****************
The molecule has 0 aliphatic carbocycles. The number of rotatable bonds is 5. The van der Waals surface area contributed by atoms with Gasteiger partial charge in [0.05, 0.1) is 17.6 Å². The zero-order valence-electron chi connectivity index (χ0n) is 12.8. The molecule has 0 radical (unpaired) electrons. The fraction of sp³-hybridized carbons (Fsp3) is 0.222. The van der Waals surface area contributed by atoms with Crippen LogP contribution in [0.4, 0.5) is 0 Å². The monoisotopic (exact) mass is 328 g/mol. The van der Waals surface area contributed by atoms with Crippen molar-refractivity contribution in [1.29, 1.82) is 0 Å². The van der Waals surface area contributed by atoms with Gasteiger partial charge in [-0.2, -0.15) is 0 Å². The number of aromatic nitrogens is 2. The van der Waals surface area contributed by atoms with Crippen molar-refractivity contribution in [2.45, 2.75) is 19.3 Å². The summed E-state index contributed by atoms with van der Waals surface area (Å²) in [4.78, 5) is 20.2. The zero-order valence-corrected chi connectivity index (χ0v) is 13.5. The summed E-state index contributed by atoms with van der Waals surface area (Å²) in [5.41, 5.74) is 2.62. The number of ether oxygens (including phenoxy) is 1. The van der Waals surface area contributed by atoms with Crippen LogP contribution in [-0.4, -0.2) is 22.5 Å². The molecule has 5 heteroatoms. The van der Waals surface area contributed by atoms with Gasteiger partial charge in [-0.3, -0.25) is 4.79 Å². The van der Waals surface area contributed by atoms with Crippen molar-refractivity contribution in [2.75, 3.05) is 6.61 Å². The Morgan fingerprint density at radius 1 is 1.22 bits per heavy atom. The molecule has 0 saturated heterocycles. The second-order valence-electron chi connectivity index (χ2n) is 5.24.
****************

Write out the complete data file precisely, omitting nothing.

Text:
The molecule has 0 aliphatic carbocycles. The number of rotatable bonds is 5. The van der Waals surface area contributed by atoms with Gasteiger partial charge in [0.05, 0.1) is 17.6 Å². The zero-order valence-electron chi connectivity index (χ0n) is 12.8. The molecule has 0 radical (unpaired) electrons. The fraction of sp³-hybridized carbons (Fsp3) is 0.222. The van der Waals surface area contributed by atoms with Crippen LogP contribution in [0.4, 0.5) is 0 Å². The monoisotopic (exact) mass is 328 g/mol. The van der Waals surface area contributed by atoms with Crippen molar-refractivity contribution in [1.29, 1.82) is 0 Å². The van der Waals surface area contributed by atoms with Gasteiger partial charge in [-0.2, -0.15) is 0 Å². The number of aromatic nitrogens is 2. The van der Waals surface area contributed by atoms with Crippen molar-refractivity contribution in [2.45, 2.75) is 19.3 Å². The summed E-state index contributed by atoms with van der Waals surface area (Å²) in [4.78, 5) is 20.2. The zero-order valence-corrected chi connectivity index (χ0v) is 13.5. The summed E-state index contributed by atoms with van der Waals surface area (Å²) in [5.41, 5.74) is 2.62. The number of ether oxygens (including phenoxy) is 1. The van der Waals surface area contributed by atoms with Crippen LogP contribution in [-0.4, -0.2) is 22.5 Å². The molecule has 5 heteroatoms. The van der Waals surface area contributed by atoms with Gasteiger partial charge in [-0.3, -0.25) is 4.79 Å². The van der Waals surface area contributed by atoms with Crippen molar-refractivity contribution in [2.75, 3.05) is 6.61 Å². The Morgan fingerprint density at radius 1 is 1.22 bits per heavy atom. The molecule has 0 saturated heterocycles. The second-order valence-electron chi connectivity index (χ2n) is 5.24.